The findings from universal screening for SARS-CoV-2 of 215 women admitted in labour to the New York–Presbyterian Allen Hospital and Columbia University Irving Medical Centre between 22 March and 4 April 2020 was published on 13 April 2020.
Swabs were obtained from 210 of 211 women who were asymptomatic. “29 of the 33 patients who were positive for SARS-CoV-2 at admission (87.9%) had no symptoms of Covid-19 at presentation.” Fever developed in 3 (10%) before postpartum discharge (median length of stay 2 days)”.
The findings of population screening in Iceland was published on 14 April 2020. “Symptoms were common both in participants who tested positive and in those who tested negative for SARS-CoV-2 in the overall population-screening group. Notably, 43% of the participants who tested positive reported having no symptoms, although symptoms almost certainly developed later in some of them.”
In short, there is increasing evidence that a certain percentage of those positive for SARS-CoV-2 are asymptomatic or pre-symptomatic. They are currently largely unassessed since testing is performed predominantly on those with symptoms or who are contacts of those found positive.
The Health Ministry stated on 13 April 2020 that the test positivity rate was 0.5% when all residents living in EMCO (Enhanced Movement Control Order) areas were tested. However, no other details were made available.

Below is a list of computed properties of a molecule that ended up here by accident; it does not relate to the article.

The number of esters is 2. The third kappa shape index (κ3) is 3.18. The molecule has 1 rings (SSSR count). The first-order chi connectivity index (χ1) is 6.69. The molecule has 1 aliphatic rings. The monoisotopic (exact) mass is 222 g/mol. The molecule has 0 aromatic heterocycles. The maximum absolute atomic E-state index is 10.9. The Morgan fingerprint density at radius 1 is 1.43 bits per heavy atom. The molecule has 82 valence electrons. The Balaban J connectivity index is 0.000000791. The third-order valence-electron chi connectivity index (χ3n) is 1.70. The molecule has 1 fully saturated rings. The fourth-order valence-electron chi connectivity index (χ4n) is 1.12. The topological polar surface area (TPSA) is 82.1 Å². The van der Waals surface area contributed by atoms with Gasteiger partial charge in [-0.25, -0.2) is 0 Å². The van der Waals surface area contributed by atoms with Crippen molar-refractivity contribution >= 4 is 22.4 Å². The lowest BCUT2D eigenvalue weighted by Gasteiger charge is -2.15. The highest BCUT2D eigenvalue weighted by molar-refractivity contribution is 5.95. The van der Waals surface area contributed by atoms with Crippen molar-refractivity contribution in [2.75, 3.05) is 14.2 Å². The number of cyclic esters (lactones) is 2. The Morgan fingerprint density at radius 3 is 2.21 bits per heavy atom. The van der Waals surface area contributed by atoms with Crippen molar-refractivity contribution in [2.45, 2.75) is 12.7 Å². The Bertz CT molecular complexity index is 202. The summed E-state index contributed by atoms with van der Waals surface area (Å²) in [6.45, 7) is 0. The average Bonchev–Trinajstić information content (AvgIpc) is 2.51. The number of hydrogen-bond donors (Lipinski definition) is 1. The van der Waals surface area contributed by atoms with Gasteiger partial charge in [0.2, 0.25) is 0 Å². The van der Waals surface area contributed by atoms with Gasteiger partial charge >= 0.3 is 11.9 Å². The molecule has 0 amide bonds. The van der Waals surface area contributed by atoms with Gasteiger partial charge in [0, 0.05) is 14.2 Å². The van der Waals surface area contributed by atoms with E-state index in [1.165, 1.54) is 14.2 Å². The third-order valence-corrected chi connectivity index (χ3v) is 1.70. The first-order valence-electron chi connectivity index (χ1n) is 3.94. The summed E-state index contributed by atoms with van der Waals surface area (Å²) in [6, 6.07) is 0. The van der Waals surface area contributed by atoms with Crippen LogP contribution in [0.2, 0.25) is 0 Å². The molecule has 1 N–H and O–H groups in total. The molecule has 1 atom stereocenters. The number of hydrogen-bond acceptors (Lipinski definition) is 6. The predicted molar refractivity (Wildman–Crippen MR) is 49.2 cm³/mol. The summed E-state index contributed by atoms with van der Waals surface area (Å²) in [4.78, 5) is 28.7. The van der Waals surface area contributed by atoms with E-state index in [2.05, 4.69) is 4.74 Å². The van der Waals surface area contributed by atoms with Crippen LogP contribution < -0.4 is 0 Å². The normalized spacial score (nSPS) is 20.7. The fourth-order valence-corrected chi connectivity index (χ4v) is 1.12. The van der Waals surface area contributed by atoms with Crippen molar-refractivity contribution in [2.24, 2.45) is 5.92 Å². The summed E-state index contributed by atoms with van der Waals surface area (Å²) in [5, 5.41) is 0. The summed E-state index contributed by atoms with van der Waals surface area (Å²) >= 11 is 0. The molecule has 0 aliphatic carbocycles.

The Selangor Mentri Besar stated that tests on 649 samples at the Dusun, Sungai Ramal and Kajang state legislative assembly halls revealed that five were positive i.e. a test positivity rate of 0.77%. Four (80%) of the five positives were asymptomatic. However, no other details were made available.
In view of the paucity of data provided, it would not be scientific to assume that the positivity rates in the EMCO areas, wherever it might be, or the Selangor areas, were representative of the rest of the country.
However, 0.5% and 0.77% of the population of 32 million could translate into about 160,000 and 250,000 persons. Compare that with the numbers of positive cases reported daily.
Some people have tested positive, but given the limited supply and conduct of tests, that is probably a far cry from the actual number of people who have been infected.
Universal testing is not possible because of insufficient supplies, infrastructure, and human resources.
However, there is a less costly approach, i.e. testing a representative sample of the population.
Getting a viable representative sample from scratch would require much effort. What can be done, however, is to obtain a representative sample from the participants in the National Health and Morbidity Survey.
More accurate data will provide information about the actual numbers of infections. A more accurate multiplier will improve decision-making in the development of a suitable exit strategy from the Movement Control Order and to cushion the socio-economic impact of Covid-19.
If the multiplier is high, it would imply that a larger segment of the population is infected but are asymptomatic or having mild symptoms, indicating that herd immunity may not be far off.
In the final analysis, policies have to be based on evidence and customised to the realities on the ground. Some countries, for example, China, Luxembourg have commenced studies into asymptomatic cases of Covid-19. It is time for Malaysia to do likewise.
Dr Milton Lum is a past President of the Federation of Private Medical Practitioners Associations, Malaysia and the Malaysian Medical Association. This article is not intended to replace, dictate or define evaluation by a qualified doctor. The views expressed do not represent that of any organisation the writer is associated with.
- This is the personal opinion of the writer or publication and does not necessarily represent the views of CodeBlue.